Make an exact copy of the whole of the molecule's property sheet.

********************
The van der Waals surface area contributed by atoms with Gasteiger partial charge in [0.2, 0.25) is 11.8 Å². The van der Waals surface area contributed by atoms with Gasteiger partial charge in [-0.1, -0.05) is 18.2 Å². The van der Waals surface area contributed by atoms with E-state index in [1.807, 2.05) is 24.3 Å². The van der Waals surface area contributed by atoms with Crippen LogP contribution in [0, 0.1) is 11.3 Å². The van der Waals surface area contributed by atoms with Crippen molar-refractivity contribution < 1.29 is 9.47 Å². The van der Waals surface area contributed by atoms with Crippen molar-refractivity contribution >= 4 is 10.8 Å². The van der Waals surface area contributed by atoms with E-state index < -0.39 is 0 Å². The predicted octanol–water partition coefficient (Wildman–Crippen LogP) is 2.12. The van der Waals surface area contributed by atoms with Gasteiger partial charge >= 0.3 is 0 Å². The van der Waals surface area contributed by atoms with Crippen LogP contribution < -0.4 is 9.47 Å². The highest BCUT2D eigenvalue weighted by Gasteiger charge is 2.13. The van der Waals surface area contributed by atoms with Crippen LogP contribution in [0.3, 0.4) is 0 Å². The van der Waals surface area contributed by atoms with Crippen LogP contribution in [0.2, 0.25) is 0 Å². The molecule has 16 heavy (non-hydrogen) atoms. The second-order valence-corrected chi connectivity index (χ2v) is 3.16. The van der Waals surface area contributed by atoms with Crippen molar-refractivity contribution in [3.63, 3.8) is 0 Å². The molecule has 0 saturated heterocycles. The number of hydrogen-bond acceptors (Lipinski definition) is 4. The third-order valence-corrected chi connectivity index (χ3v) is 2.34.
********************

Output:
The van der Waals surface area contributed by atoms with Gasteiger partial charge in [0.2, 0.25) is 11.8 Å². The van der Waals surface area contributed by atoms with Gasteiger partial charge in [-0.1, -0.05) is 18.2 Å². The van der Waals surface area contributed by atoms with E-state index in [1.807, 2.05) is 24.3 Å². The van der Waals surface area contributed by atoms with Crippen LogP contribution in [0, 0.1) is 11.3 Å². The van der Waals surface area contributed by atoms with Crippen molar-refractivity contribution < 1.29 is 9.47 Å². The van der Waals surface area contributed by atoms with Crippen molar-refractivity contribution >= 4 is 10.8 Å². The van der Waals surface area contributed by atoms with E-state index < -0.39 is 0 Å². The predicted octanol–water partition coefficient (Wildman–Crippen LogP) is 2.12. The van der Waals surface area contributed by atoms with Gasteiger partial charge >= 0.3 is 0 Å². The van der Waals surface area contributed by atoms with Crippen LogP contribution < -0.4 is 9.47 Å². The highest BCUT2D eigenvalue weighted by Gasteiger charge is 2.13. The van der Waals surface area contributed by atoms with Crippen LogP contribution in [0.3, 0.4) is 0 Å². The van der Waals surface area contributed by atoms with Crippen LogP contribution in [0.2, 0.25) is 0 Å². The molecule has 16 heavy (non-hydrogen) atoms. The second-order valence-corrected chi connectivity index (χ2v) is 3.16. The van der Waals surface area contributed by atoms with Crippen molar-refractivity contribution in [3.63, 3.8) is 0 Å². The molecule has 0 saturated heterocycles. The number of hydrogen-bond acceptors (Lipinski definition) is 4. The third-order valence-corrected chi connectivity index (χ3v) is 2.34.